Last night I was surfing The Huffington Post and came across a story about an Australian scientist who performed DNA testing on one of the Ripper letters. For those who don’t know, several letters were sent to police during the time of the murders. Most are believed to be fakes, but a few are considered to be authentic. Scientists using technology that’s way above my head took swabs from the back of the stamps and the seal of the envelope to process for DNA. There’s a lot more to the science, but you get the point. Reports were inconclusive, but enough of a profile was constructed for the scientist to claim the Ripper could have been a woman.
Seriously?! Don’t get me wrong – there have been more female serial killers than people realize. Countess Elizabeth Batheroy murdered hundreds of peasant women in the Middle Ages in order to drink their blood and remain young. Some go so far as to suggest she may have been the real inspiration for Dracula instead of Vlad the Impaler. There’s also Amelia Dyer, a.k.a The Baby Butcher, who murdered several infants while “baby farming,” a practice in turn-of-the-century England for illegitimate and poor mothers. Aileen Wuornos is another notorious female serial killer, and many more paved the way before her.
Still, it’s just hard to imagine a woman could be responsible for something as heinous as the Ripper murders. At least five proven victims in Whitechapel (and likely more) were mutilated by the Ripper, their throats and genitalia slashed open. Could a woman really have done such a thing?
I have to admit, it’s possible. There’s all types of crazy in this world, and for all our modern advances, people weren’t that different during Jack’s time. I could see a religious woman with a crazy gene seeking to rid the streets of London from the filthy prostitutes.
Makes for a good story, doesn’t it?
According to history, the detective who ran the investigation thought it was possible the Ripper could be a woman because Mary Kelly was seen hours after her death, with the Ripper wearing her clothes. The only female suspect had a similar M.O. to the Ripper, so it’s impossible to rule out the option, especially with the new DNA evidence.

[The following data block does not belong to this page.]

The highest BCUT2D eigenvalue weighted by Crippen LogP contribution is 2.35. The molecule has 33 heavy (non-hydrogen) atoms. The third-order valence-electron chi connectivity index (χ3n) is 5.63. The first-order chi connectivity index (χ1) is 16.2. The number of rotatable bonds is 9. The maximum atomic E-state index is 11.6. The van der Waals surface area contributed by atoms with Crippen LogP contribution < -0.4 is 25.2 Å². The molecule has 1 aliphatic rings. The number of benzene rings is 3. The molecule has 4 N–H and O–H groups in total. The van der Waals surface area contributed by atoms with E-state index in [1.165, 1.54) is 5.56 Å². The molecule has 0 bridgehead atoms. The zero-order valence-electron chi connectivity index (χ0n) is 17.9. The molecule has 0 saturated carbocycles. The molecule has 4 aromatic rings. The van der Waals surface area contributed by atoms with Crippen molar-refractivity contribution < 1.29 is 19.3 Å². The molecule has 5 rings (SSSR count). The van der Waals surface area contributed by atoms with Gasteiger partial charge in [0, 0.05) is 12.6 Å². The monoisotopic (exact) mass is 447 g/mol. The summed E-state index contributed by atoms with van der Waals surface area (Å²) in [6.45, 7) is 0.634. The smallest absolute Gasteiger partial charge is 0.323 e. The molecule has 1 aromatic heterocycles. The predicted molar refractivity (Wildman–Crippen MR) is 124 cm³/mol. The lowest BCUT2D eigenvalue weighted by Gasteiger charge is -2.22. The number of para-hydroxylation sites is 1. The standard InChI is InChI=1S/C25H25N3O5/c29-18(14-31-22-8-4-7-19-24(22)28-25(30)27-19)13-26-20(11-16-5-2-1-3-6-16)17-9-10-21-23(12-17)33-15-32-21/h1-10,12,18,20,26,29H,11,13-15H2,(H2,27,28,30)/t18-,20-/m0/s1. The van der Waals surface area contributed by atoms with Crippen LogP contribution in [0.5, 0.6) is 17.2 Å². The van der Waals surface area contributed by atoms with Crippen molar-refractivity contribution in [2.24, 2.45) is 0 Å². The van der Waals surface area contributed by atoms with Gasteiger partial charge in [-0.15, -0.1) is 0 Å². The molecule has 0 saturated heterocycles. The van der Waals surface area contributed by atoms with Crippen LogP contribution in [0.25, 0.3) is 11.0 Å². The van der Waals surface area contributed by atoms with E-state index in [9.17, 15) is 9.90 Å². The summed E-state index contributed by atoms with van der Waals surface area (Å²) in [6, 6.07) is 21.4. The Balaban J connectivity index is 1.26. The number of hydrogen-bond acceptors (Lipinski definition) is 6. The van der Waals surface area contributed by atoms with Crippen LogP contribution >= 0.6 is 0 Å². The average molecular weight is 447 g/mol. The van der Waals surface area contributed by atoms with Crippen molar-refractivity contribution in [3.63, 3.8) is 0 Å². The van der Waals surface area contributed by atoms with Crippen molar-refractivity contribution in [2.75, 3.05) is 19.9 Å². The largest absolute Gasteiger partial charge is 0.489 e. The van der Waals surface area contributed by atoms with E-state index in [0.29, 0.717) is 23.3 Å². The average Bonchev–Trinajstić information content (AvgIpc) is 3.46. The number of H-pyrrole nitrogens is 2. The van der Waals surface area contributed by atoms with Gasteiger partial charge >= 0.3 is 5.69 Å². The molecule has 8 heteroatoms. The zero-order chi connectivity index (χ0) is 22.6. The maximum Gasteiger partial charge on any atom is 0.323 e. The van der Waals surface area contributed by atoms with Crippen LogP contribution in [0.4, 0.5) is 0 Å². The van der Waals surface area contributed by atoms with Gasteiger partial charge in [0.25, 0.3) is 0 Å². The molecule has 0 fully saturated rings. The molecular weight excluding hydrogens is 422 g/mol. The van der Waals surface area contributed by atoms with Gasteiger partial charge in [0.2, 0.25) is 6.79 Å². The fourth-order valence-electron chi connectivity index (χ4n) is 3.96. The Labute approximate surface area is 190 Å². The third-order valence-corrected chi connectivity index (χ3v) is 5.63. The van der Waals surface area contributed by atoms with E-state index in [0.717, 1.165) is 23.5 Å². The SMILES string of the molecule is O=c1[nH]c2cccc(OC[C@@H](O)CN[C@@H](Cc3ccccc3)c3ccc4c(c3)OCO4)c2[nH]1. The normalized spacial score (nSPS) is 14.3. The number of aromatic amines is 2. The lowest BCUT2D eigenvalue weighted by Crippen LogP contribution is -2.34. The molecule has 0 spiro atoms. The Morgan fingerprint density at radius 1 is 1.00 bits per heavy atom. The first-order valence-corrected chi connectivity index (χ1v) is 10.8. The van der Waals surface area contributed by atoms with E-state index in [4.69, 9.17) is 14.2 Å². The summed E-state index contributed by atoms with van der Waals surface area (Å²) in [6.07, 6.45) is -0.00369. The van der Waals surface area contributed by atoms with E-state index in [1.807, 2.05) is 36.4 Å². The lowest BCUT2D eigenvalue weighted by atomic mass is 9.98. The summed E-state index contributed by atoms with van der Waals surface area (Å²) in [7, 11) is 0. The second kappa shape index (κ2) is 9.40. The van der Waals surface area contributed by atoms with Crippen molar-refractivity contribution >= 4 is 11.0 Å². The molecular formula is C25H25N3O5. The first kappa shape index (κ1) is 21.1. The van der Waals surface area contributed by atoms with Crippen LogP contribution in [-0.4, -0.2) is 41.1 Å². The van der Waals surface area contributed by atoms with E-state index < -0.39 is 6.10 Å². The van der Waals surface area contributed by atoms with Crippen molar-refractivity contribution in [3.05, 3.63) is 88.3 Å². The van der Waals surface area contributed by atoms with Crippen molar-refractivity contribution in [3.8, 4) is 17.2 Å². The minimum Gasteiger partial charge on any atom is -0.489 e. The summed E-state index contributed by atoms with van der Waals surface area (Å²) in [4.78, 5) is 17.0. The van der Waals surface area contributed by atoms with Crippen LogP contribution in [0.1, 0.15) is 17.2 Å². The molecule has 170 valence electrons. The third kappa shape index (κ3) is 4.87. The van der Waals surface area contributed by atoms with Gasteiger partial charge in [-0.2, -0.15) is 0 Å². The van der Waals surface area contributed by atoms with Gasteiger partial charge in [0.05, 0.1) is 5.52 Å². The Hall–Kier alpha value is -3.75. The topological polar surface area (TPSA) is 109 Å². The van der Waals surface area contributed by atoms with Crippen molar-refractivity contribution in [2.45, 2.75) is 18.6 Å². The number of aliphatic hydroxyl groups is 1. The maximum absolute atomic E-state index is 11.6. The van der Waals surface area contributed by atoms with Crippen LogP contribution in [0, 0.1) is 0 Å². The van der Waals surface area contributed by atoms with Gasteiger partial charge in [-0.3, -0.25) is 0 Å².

If this is true, no wonder the case has never been solved. The police were looking in the wrong place! Investigators leaned heavily toward the male suspects, and many believed the Ripper had some sort of surgical training or was a skilled butcher. Those theories have never been proven and are still argued to this day.
Jack the Ripper wasn’t the world’s first serial killer by any means, but he was the first to garner worldwide media attention. Reporters went crazy with their theories, and the investigation was tainted by their interference. Sounds familiar, doesn’t it?
Now imagine if the Ripper had been a woman and the media frenzy that would have created.
‘Sweet, Victorian housewife slaughters prostitutes while her babies sleep.’
The press would have loved her!
We’ll probably never know the truth. Then again, genetic profiling and the science of DNA advances at the rate rabbits reproduce, so who knows what we’ll learn about the Ripper in a few years. Maybe the geniuses will come up with some trick to get a full profile from what little biological stuff is left.
I doubt it. Jack the Ripper will continue to live in infamy, the stuff of legend and folklore. Tourists will flock to Whitechapel to follow the trail of the murders, butterflies in their stomachs as they walk the streets. They’ll listen to the tour guides tell the story, all the while thinking what a hideous man the Ripper was.
But who knows? Perhaps Jack was a Jane, after all.